PipeChat Digest #870 - Wednesday, May 19, 1999
 
Re: Rodgers Pipe Organs........
  by "N Brown" <Innkawgneeto@webtv.net>
Re: Rodgers Pipe Organs........
  by "N Brown" <Innkawgneeto@webtv.net>
Une jeste
  by <p.wilson2@juno.com>
Re: ToccataFest, Round #3
  by "bruce cornely" <cremona84000@webtv.net>
the outdoor Austin in the Spreckels Pavilion, San Diego
  by "Bud/burgie" <budchris@earthlink.net>
Barbara Owen, older organs, etc.
  by "Bud/burgie" <budchris@earthlink.net>
 


(back) Subject: Re: Rodgers Pipe Organs........ From: Innkawgneeto@webtv.net (N Brown) Date: Wed, 19 May 1999 01:00:34 -0400 (EDT)   Thanks, Mark, for the clarification on 2nd Baptist -Houston. --Neil    
(back) Subject: Re: Rodgers Pipe Organs........ From: Innkawgneeto@webtv.net (N Brown) Date: Wed, 19 May 1999 01:22:59 -0400 (EDT)   Not to mention, Mark and Darryl, I think bashing a reputable instrument manufacturer (despite your personal opinions) in an open forum is mean-spirited and tacky. --Neil    
(back) Subject: Une jeste From: p.wilson2@juno.com Date: Wed, 19 May 1999 01:44:57 EDT   Yes, I know it probably should be on the Choral Music list, but ...   Shalom, Preston Wilson p.wilson2@juno.com   --------- Begin forwarded message ---------- >^,,^< >^,,^< >^,,^< >^,,^<   Top Ten Ways a Church Choir Director Can Tell Someone They Can't Sing   10. I'm sorry, we've run out of robes.   9. We need strong singers like you in the congregation to help them sing the hymns.   8. I wouldn't want you to strain your voice.   7. Did you know singing can aggravate sinus problems?   6. We still need good people for the handbell choir.   5. Here's a book on spiritual gifts, why don't you look through it and we can find another place in the church for you to effectively minister.   4. It's a shame composers don't write more songs in your style.   3. You have a unique range - you hit both notes well.   2. Did you know there is a new Bible study starting the same night as choir practice, I think you'd get a lot from it.   1. You have excellent posture.   For an aMEWsingly good time visit: http://www.katscratch.com   >^,,^< >^,,^< >^,,^< >^,,^<   © 1999 All rights reserved worldwide     --------- End forwarded message ----------   ___________________________________________________________________ You don't need to buy Internet access to use free Internet e-mail. Get completely free e-mail from Juno at http://www.juno.com/getjuno.html or call Juno at (800) 654-JUNO [654-5866]  
(back) Subject: Re: ToccataFest, Round #3 From: cremona84000@webtv.net (bruce cornely) Date: Wed, 19 May 1999 02:13:22 -0400 (EDT)     >Bruce, dear Bruce, how did I do this? --Neil um.... what?   bruce cornely cremona84000@webtv.net   If dogs could talk, perhaps we would find it as hard to get along with them as we do with people. -- Karl Capek http://www.threedog.com Three Dog Bakery    
(back) Subject: the outdoor Austin in the Spreckels Pavilion, San Diego From: Bud/burgie <budchris@earthlink.net> Date: Tue, 18 May 1999 10:23:58 -0700   GBOrgan, the Principal Guest Organist, graciously supplied the following info:   "The new console was done in 1982 or 3. It was prepped for additions. In   1988 the organ got 16' 8' and 4' hooded trumpets, a big 5 rank mixture on the   Great, a IV on the Swell, and Octave 8, Choral Bass 4 and Mixture IV on pedal.   Later, SOS (Spreckels Organ Society) raised $50,000 for the 32' Bombarde, a full length boomer.   Next came the 16 level digital combination system, a big improvement over the trippers, and a virtual necessity for the success of the Summer series.   There is now a Wurlitzer type unit Tibia on its own trem. The intent was a hybrid of playing styles, but it sounds best as what it is. One CAN use it for big mutation flute solos, but it's easy to get it quivering and shaking when the tremolo is off. "   In its original incarnation (the teens, I think) it was a rather undistinguished instrument, basically a typical Austin church spec with a few traps. When I heard it the first time (just as the move to restore it was getting started), I wondered what all the fuss was about. But NOW .... oh my! It was always a fun instrument to PLAY, but less so for the listeners. One of the problems has nothing to do with the organ ... Balboa Park lies directly under the approach path to Lindbergh Field ... the softer sounds tends to get lost in the jet roar.   The pavilion has been restored to its deco splendor ... the seating in the amphitheatre has been replaced, and the seating area has been repaved with attractive bricks or stones (I forget), rather than the ugly black-top. And it DOES attract upwards of 3,000 people for the summer evening concert series ... THAT has to be something of a record for organ concerts these days.   Lyle Blackinton, who is the curator, told me that the biggest problem isn't the bugs, but the sap from certain plants in the park at certain times of the year which gets airborne somehow and tends to foul the reeds.   The whole organ is protected by a huge roll-up door when it isn't in use. It's interesting to practice, because that's done with the door DOWN and the console right under the case. It's DEAFENING. So it's hard to judge what things are going to sound like with the door UP, unless you're familiar with the organ from listening to it.   Cheers,   Bud   Bud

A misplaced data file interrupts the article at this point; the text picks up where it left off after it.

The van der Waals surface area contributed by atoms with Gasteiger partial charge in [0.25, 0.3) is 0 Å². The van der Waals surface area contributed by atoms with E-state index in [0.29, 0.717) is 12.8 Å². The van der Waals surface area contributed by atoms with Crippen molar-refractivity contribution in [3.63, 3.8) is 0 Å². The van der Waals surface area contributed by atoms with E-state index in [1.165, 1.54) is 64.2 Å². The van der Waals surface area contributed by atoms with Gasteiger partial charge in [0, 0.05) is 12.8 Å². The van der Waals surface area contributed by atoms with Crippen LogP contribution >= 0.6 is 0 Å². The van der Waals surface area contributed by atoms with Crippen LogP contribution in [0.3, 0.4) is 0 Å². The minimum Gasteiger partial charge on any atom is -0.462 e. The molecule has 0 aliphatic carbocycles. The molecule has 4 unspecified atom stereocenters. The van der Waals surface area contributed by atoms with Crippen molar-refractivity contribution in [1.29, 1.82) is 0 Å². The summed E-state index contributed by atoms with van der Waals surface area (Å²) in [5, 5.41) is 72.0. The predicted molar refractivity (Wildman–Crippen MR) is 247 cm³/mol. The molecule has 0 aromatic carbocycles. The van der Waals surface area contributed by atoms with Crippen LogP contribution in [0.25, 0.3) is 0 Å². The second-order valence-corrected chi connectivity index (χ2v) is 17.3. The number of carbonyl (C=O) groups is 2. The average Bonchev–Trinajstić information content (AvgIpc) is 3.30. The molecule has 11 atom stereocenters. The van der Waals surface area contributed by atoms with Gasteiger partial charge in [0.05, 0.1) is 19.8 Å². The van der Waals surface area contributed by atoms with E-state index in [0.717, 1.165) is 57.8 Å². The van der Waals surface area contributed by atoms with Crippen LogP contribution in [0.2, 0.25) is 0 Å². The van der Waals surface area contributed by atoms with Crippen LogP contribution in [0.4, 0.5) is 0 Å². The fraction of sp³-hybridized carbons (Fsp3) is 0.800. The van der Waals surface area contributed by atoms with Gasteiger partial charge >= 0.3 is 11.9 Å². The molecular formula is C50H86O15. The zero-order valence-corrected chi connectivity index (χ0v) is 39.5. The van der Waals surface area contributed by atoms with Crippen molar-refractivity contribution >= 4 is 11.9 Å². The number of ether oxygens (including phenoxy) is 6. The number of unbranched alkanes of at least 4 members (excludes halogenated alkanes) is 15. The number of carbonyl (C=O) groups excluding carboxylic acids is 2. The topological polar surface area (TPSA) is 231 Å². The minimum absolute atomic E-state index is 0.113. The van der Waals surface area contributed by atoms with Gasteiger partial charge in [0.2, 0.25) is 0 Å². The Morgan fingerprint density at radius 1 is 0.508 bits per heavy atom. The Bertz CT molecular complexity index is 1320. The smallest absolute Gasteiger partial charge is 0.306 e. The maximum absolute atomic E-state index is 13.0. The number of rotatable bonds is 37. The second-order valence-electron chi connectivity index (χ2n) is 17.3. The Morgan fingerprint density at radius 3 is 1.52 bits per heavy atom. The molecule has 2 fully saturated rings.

(back) Subject: Barbara Owen, older organs, etc. From: Bud/burgie <budchris@earthlink.net> Date: Tue, 18 May 1999 10:06:04 -0700   I wasn't aware that Barbara Owen had done any composing ... she's one of the driving forces behind the Organ Historical Society, and has edited a lot of early American (and British?) organ music ... I seem to recall reading that she was determined to lay to rest the legend that the 18th and 19th century American organ was "an instrument without a repertoire". Isn't she also a principal (tonal director?) at Fisk?   Regarding Scott's comment: I think most of us know a real bow-wow of an organ when we see one (with apologies to my Baron and other beloved dogs and their owners on these lists). THAT wasn't my point.   Scott's SPECTACULAR Kilgen at Little Flower is a PERFECT example of an earlier organ that shouldn't be TOUCHED, except for a sympathetic restoration and MAYBE updating of the console's combination action, etc. .... I don't even like to see new CONSOLES on organs like that. He's lucky that Little Flower survived unmangled, I would guess due to benign neglect and lack of money.   But if a young baroque enthusiast had gotten his/her hands on it, you probably would have seen things like strings being removed or chopped to make mutations, swell shades being carted off, breaking-glass Zimbel mixtures being added, principals being rescaled, romantic reeds being replaced with Rohrschnarren bees-in-bedpans, etc. No less an organ that Washington Cathedral was subjected to such indignities before wiser heads prevailed.   THAT was my point when I said "LIVE with an organ before you start mucking about with it." If it's a good organ, it was built to do certain things, and do them well. Learn what those things are; surprise, surprise, there's some GORGEOUS repertoire out there that was written for the orchestral organs built in the first half of this century.   It IS possible to "clean up" a romantic organ without altering the essential character, but it takes a MASTER voicer to do it. Walter Holtkamp Sr., Herman Schlicker, and Bob Sipe are three that come to mind. You may not associate the first two with romantic rebuilds, but they did some STUNNING ones.   My friend Andy has played his Schlicker for close to twenty-five years. But every time I played it, he would come running up to the console and say "HOW did you get THAT sound? I never thought of THAT." (and he's a VERY good organist). My point is that even after twenty-five years, he STILL hadn't exhausted all the possibilities of twenty-seven ranks.   We've seen several destructive cycles in American organ-building: first it was the electrocution mania ... hundreds of fine 19th century trackers were modernized beyond recognition, or discarded. Then G. Donald Harrison's work superceded that of E.M. Skinner. Then both were pulled out in favor of Holtkamps, etc. THEN the Holtkamps were pulled out in favor of trackers (!) ... and now the trackers are being replaced or augmented by (guess what!) ROMANTIC organs. I guess we've come full circle (grin).   Being a slave to fashion is a VERY expensive business in organ-building.   Cheers,   Bud